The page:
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We’re approaching Thanksgiving Day here in America. One week away.
Our personal growth is significantly impacted by other people. Within the past few weeks, I’ve conducted a few leadership workshops. I regularly illustrate our ability to help each other by telling stories of people – particularly older men – who influenced me. These were men I sought out, making investments to forge a relationship that otherwise wasn’t likely going to happen. In some cases, I took a chance. In other cases, it happened a bit more organically. But in every case, I behaved with high intentions, often being relentless because the relationship mattered that much to me.
Before I go dark for the rest of November – because many of you will be taking time off and others of you will be busy because business is hitting a higher gear – I want to talk with you about finding and forging relationships. The kind that can make a big difference in your life – professionally and personally.
Let’s have some fun – some learning fun.
Think of a person in your life who isn’t a family member. Somebody with whom you feel safe.
Here I’ll help you think of a specific person. This person is somebody you can talk to about just about anything. Maybe you can talk to them about everything – anything! Even better.
You don’t fret about confessing anything to them because you know they have your best interest at heart. You also know that whatever you tell them will never be used against you.
The person I want you to think of is that kind of person, but they’re also somebody who doesn’t jump to tell you what you should or shouldn’t do. Mostly, they listen so they can better understand your situation.
Yes, they want to help you do what’s best, but they’re not anxious to live your life for you. They challenge you with ease because they want you to be your best. It’s about YOU. It’s not about them.
Have you got a name in mind yet?
Now, go back and think about how that relationship got going. Was it a chance meeting? Was it more intentional? How did it happen?
The man pictured to illustrate today’s episode is Ronny Wade. He passed away earlier this year at the age of 83. He had been a lifelong mentor of mine since I was a young adult. He was an educator, serving as an elementary school principal in Springfield, Missouri, but mostly, he was a gospel preacher. My parents were close to him, knowing him since he was just a 16-year-old kid from Ft. Worth, Texas. So he had known me since I was born. That only made it easier for me to find him, but I still had to forge the relationship.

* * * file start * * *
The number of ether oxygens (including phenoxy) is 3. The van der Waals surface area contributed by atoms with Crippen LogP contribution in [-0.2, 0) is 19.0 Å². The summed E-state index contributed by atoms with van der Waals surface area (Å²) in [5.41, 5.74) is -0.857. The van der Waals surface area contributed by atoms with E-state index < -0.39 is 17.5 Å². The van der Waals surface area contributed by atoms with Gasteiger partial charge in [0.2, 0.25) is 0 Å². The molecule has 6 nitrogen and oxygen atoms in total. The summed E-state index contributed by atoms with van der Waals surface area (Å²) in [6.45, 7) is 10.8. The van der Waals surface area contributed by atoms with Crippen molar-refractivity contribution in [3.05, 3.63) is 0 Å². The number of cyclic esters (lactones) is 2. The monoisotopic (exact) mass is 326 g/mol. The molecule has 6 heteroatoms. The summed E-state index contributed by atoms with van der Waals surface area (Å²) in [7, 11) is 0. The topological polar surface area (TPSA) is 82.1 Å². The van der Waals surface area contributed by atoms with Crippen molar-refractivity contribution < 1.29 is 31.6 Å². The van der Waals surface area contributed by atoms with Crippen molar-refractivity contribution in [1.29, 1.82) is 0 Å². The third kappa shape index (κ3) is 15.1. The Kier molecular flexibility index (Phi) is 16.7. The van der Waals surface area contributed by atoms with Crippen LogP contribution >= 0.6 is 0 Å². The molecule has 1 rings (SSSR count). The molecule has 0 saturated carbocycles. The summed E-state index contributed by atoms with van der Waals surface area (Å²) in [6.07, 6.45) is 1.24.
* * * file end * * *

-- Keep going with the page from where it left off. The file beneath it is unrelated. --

The man earned my respect. I admired his knowledge and wisdom. I trusted him because he had proven himself trustworthy. By being the man he was, I made a conscious decision to make him chief among my mentors. No, I never approached him and officially bestowed that title on him. I just set about to make it happen because I knew he could serve me unlike anybody I knew – or anybody else I knew of.
I’m thankful I took the chance. And I’m thankful I did it when I was young. He was 20 years my senior. Things are quite different when your mentor is 83 and you’re 63. It’s not quite the same when you’re 20 and he’s 40. It’s a bit scarier. Feels riskier. I didn’t care. By the time I was 15 I knew I was going to grow closer to him. And I did.
Rarely do good things happen just because of pure chance. Usually, in my experience, there’s some degree of intentionality – some specific actions taken that improve the odds of a good outcome. So it was in my finding and forging a relationship with Ronny.